The perpetual question people pose about boundary-breaking bassists like yourself and Michael Manring is “are they really playing bass?” Many can’t seem to cope with bass outside of a supporting role.

Well, see, it’s not the instrument. All Michael Manring and myself are doing is just trying to make music. When we’re playing solo maybe we aren’t playing bass. We’re playing music, basically, is what it comes down to. We’re going past being a bass player and are being musicians. And that’s the goal. You know, it’s like a guitar player sits down and plays a solo piece. You’re gonna hear the bass lines, the chords and a melody more than likely. But you still recognize it as a guitar. Whereas with the bass, we’re so used to just hearing the bass line by itself that when someone like Michael or myself or Stu Hamm plays a full composition, sometimes we get drawn away from the fact that the bass line is actually still there most of the time. And because we hear so much more, we think that we have forgotten our duty or whatever. But, actually, it’s not that case. We have gone past that and realized that the instrument is there to make music. And that’s what we’re doing with it—making music.

The bass instrument’s purpose is not just to play one or two notes to support everyone. It’s to make music. And basically, that’s however you wanna do it. Now, yes, the bass usually performs a certain role and that’s that support role and holding up the bottom and defining the core, but that’s like saying all tall people have to play basketball. A tall person should do whatever makes him happy when it gets down to it. You need to get past all the stereotypes, and those type of things. I understand the people that have problems with what Michael Manring or I do, but I would also say that a lot of the people who are saying that are the people who can’t do what Michael Manring does. They don’t feel like putting in the time that Michael Manring has put in. And they’d rather put in the time to complain about him or ridicule him rather than just listening to the music or seeing whether Michael’s getting enjoyment out of what he’s doing. Cause that’s the main goal, anyway.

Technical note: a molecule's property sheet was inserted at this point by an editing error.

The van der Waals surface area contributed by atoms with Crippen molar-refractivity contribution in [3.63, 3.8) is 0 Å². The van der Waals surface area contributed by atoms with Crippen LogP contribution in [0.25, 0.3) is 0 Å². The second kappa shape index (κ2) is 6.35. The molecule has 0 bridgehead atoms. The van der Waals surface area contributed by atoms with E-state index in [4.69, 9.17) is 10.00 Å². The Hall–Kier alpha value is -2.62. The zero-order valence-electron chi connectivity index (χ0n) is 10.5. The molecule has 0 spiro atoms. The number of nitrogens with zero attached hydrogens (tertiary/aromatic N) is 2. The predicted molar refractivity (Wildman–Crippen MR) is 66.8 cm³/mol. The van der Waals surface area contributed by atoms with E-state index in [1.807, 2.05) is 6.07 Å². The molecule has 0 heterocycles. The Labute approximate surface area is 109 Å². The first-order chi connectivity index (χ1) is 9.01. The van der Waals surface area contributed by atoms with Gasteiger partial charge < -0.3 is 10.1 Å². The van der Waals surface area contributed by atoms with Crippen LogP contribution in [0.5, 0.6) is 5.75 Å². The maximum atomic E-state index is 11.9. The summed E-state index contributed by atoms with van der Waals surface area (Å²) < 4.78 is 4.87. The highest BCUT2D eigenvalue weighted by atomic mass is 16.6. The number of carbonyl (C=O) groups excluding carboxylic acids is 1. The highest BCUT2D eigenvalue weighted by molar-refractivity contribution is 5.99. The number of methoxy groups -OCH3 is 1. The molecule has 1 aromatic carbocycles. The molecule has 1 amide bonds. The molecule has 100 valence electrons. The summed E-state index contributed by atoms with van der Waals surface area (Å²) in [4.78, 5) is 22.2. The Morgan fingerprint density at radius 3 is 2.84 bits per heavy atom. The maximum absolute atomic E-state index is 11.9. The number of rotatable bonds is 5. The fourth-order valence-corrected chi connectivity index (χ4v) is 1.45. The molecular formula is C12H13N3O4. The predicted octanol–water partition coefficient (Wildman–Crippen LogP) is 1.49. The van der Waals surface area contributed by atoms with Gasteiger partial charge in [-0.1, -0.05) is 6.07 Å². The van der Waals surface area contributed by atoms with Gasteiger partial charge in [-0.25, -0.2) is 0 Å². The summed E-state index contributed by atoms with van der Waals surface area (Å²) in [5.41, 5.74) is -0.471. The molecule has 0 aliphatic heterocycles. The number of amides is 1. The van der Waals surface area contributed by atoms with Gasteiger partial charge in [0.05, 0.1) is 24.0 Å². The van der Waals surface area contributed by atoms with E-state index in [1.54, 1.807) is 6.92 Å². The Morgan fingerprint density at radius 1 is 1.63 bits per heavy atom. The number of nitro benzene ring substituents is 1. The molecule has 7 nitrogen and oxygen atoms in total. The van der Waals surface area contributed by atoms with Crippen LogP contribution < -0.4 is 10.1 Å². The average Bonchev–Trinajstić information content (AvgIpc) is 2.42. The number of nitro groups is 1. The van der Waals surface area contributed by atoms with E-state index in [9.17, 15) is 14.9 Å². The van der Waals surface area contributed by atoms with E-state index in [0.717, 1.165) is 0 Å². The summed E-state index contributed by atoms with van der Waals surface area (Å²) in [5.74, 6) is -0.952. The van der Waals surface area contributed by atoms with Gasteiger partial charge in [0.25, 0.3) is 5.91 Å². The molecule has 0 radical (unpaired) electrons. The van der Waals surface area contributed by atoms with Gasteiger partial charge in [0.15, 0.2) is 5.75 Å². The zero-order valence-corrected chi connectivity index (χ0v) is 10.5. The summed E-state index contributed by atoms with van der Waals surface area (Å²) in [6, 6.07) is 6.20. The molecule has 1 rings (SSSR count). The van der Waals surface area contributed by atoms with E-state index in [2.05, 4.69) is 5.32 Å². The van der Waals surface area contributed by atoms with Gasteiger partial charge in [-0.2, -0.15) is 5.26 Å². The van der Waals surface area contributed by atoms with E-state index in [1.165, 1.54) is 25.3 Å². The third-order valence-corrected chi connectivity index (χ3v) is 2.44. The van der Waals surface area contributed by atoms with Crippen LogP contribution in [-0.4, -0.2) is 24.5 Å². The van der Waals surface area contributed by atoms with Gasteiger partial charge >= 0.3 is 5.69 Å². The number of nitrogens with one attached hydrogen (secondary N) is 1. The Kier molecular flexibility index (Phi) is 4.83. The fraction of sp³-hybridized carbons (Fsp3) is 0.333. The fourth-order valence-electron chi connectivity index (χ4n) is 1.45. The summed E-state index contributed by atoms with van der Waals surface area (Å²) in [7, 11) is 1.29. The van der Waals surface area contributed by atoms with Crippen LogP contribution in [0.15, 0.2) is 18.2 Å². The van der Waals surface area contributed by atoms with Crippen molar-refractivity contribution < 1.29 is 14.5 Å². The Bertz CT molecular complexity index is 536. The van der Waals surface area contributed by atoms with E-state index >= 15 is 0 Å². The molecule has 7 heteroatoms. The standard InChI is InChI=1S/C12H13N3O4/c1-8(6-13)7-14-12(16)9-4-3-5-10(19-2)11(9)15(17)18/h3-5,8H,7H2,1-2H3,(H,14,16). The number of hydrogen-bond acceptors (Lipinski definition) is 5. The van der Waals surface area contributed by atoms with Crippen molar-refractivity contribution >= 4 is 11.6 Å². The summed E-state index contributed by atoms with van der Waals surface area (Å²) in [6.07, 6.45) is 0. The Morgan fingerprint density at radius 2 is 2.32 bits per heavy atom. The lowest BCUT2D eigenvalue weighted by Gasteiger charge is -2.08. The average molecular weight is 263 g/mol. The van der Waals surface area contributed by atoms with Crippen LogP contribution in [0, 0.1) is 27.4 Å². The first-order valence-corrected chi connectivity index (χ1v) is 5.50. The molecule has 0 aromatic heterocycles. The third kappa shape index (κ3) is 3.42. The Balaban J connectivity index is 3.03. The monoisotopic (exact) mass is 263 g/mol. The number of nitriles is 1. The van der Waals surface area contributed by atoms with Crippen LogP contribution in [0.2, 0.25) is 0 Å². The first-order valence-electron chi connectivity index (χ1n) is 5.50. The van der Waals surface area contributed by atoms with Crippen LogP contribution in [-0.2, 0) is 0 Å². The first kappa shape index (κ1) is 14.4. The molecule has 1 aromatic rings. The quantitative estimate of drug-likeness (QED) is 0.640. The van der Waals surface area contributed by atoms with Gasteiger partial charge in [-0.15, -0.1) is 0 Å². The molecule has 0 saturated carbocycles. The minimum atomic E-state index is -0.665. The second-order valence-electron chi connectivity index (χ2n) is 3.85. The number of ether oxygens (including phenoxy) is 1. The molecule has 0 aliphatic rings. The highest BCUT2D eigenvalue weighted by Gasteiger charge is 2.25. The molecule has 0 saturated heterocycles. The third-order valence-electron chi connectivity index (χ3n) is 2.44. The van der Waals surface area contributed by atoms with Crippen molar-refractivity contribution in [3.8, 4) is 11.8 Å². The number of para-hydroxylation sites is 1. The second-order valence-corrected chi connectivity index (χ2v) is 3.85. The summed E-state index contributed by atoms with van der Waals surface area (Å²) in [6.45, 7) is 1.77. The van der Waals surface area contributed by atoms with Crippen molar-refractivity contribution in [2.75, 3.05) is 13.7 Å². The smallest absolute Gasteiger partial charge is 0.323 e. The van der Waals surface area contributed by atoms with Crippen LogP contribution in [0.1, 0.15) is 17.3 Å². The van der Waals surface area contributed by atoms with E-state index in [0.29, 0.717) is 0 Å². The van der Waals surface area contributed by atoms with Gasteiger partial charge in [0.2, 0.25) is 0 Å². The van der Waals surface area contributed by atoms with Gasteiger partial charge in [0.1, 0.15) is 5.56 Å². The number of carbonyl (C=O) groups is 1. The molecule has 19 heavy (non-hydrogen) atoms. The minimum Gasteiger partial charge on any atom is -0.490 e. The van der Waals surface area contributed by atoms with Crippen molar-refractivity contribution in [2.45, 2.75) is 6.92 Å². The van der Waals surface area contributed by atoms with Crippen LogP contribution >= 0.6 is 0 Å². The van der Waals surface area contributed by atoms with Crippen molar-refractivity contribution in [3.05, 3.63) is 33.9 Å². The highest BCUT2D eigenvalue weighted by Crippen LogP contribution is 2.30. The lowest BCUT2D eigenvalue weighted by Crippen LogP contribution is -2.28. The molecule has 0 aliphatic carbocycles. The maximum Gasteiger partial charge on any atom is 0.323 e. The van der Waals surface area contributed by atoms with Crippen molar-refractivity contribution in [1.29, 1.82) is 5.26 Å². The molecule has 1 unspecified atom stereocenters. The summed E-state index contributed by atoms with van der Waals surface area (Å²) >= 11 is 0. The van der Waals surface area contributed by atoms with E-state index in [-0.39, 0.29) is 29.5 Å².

What do you think of Manring’s music?

Michael’s great. He’s incredible. I love the way he can do all that tapping stuff on a fretless. And Michael’s himself. He’s not being like anyone else. He doesn’t play like anyone else. He plays exactly the way he plays. And I love anyone who does that whether I like their music or not. That doesn’t matter. As long as they’re doing what they love to do and they’re just being themselves, that’s great.

Some believe the bass is one of the most misunderstood instruments out there. As you said, it’s surrounded by stereotyping. Why do you think people are so closed-minded?

Because people get stuck in patterns.

But they don’t for other instruments.

Well, that’s because the other instruments have evolved over the years. I mean, the bass is getting there. It’s definitely getting there, but the same with guitar. It had its role. Same with the banjo. The banjo was in jazz music before the guitar was. But for some reason, the banjo hasn’t made the transition into jazz like the guitar has. You know, for whatever reason. But the electric bass is still such a new instrument and I think people are still just stuck in the traditional roles that it’s played. People are slowly waking up like all of us. We’re slowly waking up to the possibilities of the bass. People wouldn’t think twice about hearing a solo bass vocalist—that’s no big deal. But a solo bass guitar is another story for whatever reason. People just need to kinda open up their minds and listen to the music. Don’t get caught up on the instrument. The instrument is secondary.